Good morning, clouds. Good morning, stars. Good morning, sea. Good morning, Phoebus. Wake up, wake up, Phoebus; you’re going to miss the sun rise. She rises, shifting her bed sheets, and stretches, if stretches is the word for what she does, her limbs arrayed and just starting to glow. First, she must take a quick dip in the cool sea. Look at her swim back and forth along the waves; look at her run in the air. This is how she dives down to the bottom of the sea. She plucks a rosy pearl from the mouth of a shell. “Good morning!” she says.
She rises, and look, look how the water boils around her, and the fish all rise too. They lay on their pink sides on top of the roiling waves like their coral bed sheets below. Look at how Phoebus floats in the water with them, like friends playing a familiar game.
The sun is almost about to break the horizon and the clouds are simmering. Quick, Phoebus! She hurries to climb out of the writhing water onto the rocks of the shore, her body glistening, and her eyes and feet set towards the light, waiting. Look at her stand, like one of the laurel trees, and how she holds the pearl tender in the mounts of her palm like a small heart.
She watches the sun surge and rise, eating a red-gold hole in the great blue with its bubbling teeth and ten thousand blooming eyes. It climbs up the sky, devouring, as liquid drops and strings of sun fall like drool to the earth. Look at the birds, who wake and soar to grab strands of it to make their nests and feed their young. Look how the lions form lines, as if waiting for the next teller, to fetch thebroken silk to weave their manes and bodies. See the ants cloaking the ground in search for strands to climb up, up, and harvest the gold-crusted lining. Watch how even the grasses reach for the light.
And look, look how Phoebus stands green on the steaming rocks and watches the sun, eating a road across the sky. How her eyes gleam and reflect that star.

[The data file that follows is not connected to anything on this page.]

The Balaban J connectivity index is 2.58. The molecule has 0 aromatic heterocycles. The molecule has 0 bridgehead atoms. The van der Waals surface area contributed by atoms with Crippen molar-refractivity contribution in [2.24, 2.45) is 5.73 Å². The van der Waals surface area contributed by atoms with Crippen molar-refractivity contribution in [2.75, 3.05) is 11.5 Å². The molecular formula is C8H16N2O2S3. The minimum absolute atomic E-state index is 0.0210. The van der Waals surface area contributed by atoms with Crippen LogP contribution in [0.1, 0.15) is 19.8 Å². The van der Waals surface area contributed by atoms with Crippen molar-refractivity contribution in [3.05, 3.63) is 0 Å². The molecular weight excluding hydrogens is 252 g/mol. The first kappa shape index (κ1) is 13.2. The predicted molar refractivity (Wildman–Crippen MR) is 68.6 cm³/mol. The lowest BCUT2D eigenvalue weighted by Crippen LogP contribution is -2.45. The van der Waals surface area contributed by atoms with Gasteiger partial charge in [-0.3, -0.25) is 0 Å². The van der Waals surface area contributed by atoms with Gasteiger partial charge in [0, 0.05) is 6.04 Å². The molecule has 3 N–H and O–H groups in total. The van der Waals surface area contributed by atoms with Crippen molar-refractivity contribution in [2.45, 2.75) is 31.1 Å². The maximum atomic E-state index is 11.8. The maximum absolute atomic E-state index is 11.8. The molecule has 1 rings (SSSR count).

She concentrates, before sinking down, readying to pounce, and then leaping up with her arms outstretched, pulls down a strand of the palpable light. Look how the air buzzes where the pearl and the light touch. She wraps several full lengths of it around her forearm, and then plucks the strand as if it were a cobweb.
Now her feet turn and bound, leading her through the landscape dappled in gold back to the open and reddening hall. She sits down on a lion-legged stool, her outfit from yesterday on the floor nearby. Here, she’s getting ready: this is how she looms the thread into a helmet and some armor, this is how she wreathes her hair and laces her feet, and this is how she crushes the pearl with the back of her brush and pats it onto her cheeks and lips, looking into the mirror on the sill a little disappointed.
It is in this small attended hour when all life flourishes, except for the fish. They, with their more plated skin, serve a different star beneath the sea.
She rises from her throne, standing like a marble caryatid, and commands her feet forward; she is ready. After all, she is a goddess. She strides through the gates, newly molted in gold and pink, and heads off. But what does a goddess do when she goes out for the day? You’re guess is as good as mine. If one ever was needed, though, now is the time.